Sweep the floor clean and open the windows! It’s a brand and grand new year! And in order to make it the absolute best, one of the most important activities that we can practice (besides good mid-winter cleaning) is forgiveness. Here’s why: The new year offers many opportunities for us to do better than we […]
Traveling at any time can be tough on even the healthiest person. But if you have a chronic illness or pain, complications can be really snarly. From lugging luggage full of essentials, clothing, and medications to the exhaustion of waiting and waiting in long lines – only to wait some more – the wear and tear on us is more than just superficial.
I try to have a positive attitude when I travel. I try to encourage others to have one, too. But sometimes, you get tired, bone tired, from hours on the road, and that desired positive outlook gets mighty tarnished.
Because travel is so wearing, I try to make it easier. For example, instead of traveling with an entire Bible, I copy some passages that I want to read on the road. This helps me focus, and lightens my physical load a bit.
When lengthy lines begin to bother me, I try to turn my thoughts away from the extra pain and focus on a prayer or meditation on rest. If need be, I repeat it over and over, breathing deeply as I do so. Believe me, it helps!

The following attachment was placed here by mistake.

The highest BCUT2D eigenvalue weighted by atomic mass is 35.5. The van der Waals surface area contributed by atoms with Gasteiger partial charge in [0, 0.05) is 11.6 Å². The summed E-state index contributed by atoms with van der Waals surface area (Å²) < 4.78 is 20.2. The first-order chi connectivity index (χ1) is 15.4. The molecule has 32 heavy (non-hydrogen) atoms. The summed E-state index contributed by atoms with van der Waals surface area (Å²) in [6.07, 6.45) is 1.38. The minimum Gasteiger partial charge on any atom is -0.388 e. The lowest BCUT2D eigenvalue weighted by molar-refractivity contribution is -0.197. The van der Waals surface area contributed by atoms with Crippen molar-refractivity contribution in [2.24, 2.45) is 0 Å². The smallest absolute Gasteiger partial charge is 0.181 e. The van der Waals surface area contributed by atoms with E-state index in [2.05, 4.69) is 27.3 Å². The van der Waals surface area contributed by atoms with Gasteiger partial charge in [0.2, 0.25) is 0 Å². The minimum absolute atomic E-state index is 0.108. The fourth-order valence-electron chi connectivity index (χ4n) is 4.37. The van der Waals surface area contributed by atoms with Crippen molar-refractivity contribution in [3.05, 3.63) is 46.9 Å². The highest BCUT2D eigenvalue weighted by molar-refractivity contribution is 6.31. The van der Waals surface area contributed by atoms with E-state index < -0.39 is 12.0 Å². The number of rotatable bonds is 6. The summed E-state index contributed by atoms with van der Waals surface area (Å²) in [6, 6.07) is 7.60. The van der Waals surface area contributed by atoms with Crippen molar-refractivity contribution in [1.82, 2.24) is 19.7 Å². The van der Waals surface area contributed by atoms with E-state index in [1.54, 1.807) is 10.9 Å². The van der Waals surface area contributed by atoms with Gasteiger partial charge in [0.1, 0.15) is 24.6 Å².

Commiserating with fellow travelers can be a comfort. And, mentioning even one blessing can open up a path of fellowship – I have discovered so many fellow believers on the road to and from my destination.
A tangible expression of faith can be a powerful “check in” at any point along the journey. For example, catching a glimpse of a simple cross pendant or charm on a bracelet is a good reminder that God is along for the ride, just as He is at all times.
One of the things that can be difficult is advocating for yourself on the road. This is especially true if you don’t “look sick.” Others might look askance as you pre-board ahead of them, or accept the gift of a wheelchair ride down a crowded concourse. But in faith, we need to care for ourselves on the road as carefully as we do while at home, and there’s nothing wrong with asking for and accepting a little help in this regard, especially if it can alleviate some of the extra pain and fatigue that traveling brings on.
Lastly, when I travel, I make a special point to try to notice the subtle ways that God marks the miles of my trip. Through chance conversations, glimpses of goodness, and even songs over the public address system, He works in and through it all – and makes the going much easier.
Blessings for the day – and for your travels,